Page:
Every year, Facebook gets tens of thousands of requests for data from governments worldwide, including search warrants, subpoenas, or calls to restrict certain kinds of content. According to a new report released by the company on Dec. 18, these requests are increasing.
In the US, the requests rose by 26% from the last six months of 2016 to the first six months of 2017, while globally, requests increased by about 21%. Since 2013, when the company first started providing data on government requests, the US number has been steadily rising—it has roughly tripled in a period of four years.
Facebook has also been more forthcoming. In the first six months of 2013, it granted the government—which includes the police—79% of requests (“some data was produced” in these cases, the company says); in the first six months of 2017, that share rose to 85%.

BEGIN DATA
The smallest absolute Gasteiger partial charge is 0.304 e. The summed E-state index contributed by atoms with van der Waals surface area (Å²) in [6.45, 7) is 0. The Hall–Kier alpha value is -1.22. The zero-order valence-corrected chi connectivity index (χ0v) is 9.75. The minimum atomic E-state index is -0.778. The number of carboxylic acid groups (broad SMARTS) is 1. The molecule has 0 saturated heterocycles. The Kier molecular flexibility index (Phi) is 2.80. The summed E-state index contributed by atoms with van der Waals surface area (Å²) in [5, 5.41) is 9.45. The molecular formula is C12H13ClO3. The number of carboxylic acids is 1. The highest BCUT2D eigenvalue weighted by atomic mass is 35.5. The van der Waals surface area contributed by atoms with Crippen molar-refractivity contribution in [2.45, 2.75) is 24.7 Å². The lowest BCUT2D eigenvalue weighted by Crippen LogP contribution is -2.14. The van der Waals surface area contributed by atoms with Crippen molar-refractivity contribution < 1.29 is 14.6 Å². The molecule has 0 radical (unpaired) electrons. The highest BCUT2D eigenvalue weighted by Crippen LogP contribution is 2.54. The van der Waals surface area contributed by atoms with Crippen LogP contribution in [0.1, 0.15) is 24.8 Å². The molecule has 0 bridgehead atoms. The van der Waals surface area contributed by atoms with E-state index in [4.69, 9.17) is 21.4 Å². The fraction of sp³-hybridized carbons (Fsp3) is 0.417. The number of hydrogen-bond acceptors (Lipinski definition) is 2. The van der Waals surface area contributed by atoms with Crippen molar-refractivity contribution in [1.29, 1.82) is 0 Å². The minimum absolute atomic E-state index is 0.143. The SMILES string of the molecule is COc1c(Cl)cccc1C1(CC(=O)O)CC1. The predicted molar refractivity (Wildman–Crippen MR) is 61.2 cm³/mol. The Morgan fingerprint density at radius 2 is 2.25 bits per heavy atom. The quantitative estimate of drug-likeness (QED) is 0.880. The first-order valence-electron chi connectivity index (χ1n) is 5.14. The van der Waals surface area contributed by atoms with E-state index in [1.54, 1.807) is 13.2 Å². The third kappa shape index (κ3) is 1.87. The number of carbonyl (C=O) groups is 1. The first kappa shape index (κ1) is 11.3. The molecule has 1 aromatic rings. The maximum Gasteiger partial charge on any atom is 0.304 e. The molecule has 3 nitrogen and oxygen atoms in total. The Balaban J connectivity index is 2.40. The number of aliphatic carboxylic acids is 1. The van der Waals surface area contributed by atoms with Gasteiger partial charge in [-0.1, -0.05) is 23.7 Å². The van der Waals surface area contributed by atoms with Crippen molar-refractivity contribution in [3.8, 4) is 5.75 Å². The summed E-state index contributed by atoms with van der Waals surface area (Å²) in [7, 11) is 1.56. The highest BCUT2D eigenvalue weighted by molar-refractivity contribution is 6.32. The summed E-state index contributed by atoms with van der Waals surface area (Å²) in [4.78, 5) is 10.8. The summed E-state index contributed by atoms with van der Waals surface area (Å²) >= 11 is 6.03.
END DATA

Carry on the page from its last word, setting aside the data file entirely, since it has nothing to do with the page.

“We continue to carefully scrutinize each request we receive for account data — whether from an authority in the U.S., Europe, or elsewhere — to make sure it is legally sufficient,” Chris Sonderby, the company’s general counsel, wrote in a post. “If a request appears to be deficient or overly broad, we push back, and will fight in court, if necessary.”
Facebook also says that 57% of the requests they got from US law enforcement included a non-disclosure order that bans the company from telling the user that their data was requested. This type of secret request was up by a whopping 50% from the last six months of 2016, but it’s unclear why. Quartz reached out to Facebook for comment.